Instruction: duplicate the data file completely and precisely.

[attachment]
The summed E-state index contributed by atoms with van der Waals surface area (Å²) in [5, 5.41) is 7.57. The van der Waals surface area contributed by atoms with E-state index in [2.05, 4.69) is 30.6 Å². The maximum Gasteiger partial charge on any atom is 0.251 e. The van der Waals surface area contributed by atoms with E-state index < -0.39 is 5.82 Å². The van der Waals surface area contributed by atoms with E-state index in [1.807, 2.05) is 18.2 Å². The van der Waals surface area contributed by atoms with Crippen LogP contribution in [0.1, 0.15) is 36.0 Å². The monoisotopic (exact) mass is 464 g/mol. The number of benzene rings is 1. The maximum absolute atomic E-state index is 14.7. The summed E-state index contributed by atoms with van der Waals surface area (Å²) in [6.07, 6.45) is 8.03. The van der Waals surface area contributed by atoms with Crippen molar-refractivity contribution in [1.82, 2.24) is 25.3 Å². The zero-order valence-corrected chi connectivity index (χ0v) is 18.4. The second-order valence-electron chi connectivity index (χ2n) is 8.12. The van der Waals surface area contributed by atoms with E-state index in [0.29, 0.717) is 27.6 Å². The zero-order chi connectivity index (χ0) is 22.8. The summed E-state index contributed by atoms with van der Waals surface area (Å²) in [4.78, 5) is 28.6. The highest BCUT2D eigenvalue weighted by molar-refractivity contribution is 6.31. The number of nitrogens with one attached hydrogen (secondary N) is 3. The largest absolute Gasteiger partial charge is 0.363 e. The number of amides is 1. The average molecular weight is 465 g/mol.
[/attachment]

The summed E-state index contributed by atoms with van der Waals surface area (Å²) in [5, 5.41) is 7.57. The van der Waals surface area contributed by atoms with E-state index in [2.05, 4.69) is 30.6 Å². The maximum Gasteiger partial charge on any atom is 0.251 e. The van der Waals surface area contributed by atoms with E-state index < -0.39 is 5.82 Å². The van der Waals surface area contributed by atoms with E-state index in [1.807, 2.05) is 18.2 Å². The van der Waals surface area contributed by atoms with Crippen LogP contribution in [0.1, 0.15) is 36.0 Å². The monoisotopic (exact) mass is 464 g/mol. The number of benzene rings is 1. The maximum absolute atomic E-state index is 14.7. The summed E-state index contributed by atoms with van der Waals surface area (Å²) in [6.07, 6.45) is 8.03. The van der Waals surface area contributed by atoms with Crippen molar-refractivity contribution in [1.82, 2.24) is 25.3 Å². The zero-order valence-corrected chi connectivity index (χ0v) is 18.4. The second-order valence-electron chi connectivity index (χ2n) is 8.12. The van der Waals surface area contributed by atoms with E-state index in [0.29, 0.717) is 27.6 Å². The zero-order chi connectivity index (χ0) is 22.8. The summed E-state index contributed by atoms with van der Waals surface area (Å²) in [4.78, 5) is 28.6. The highest BCUT2D eigenvalue weighted by molar-refractivity contribution is 6.31. The number of nitrogens with one attached hydrogen (secondary N) is 3. The largest absolute Gasteiger partial charge is 0.363 e. The number of amides is 1. The average molecular weight is 465 g/mol.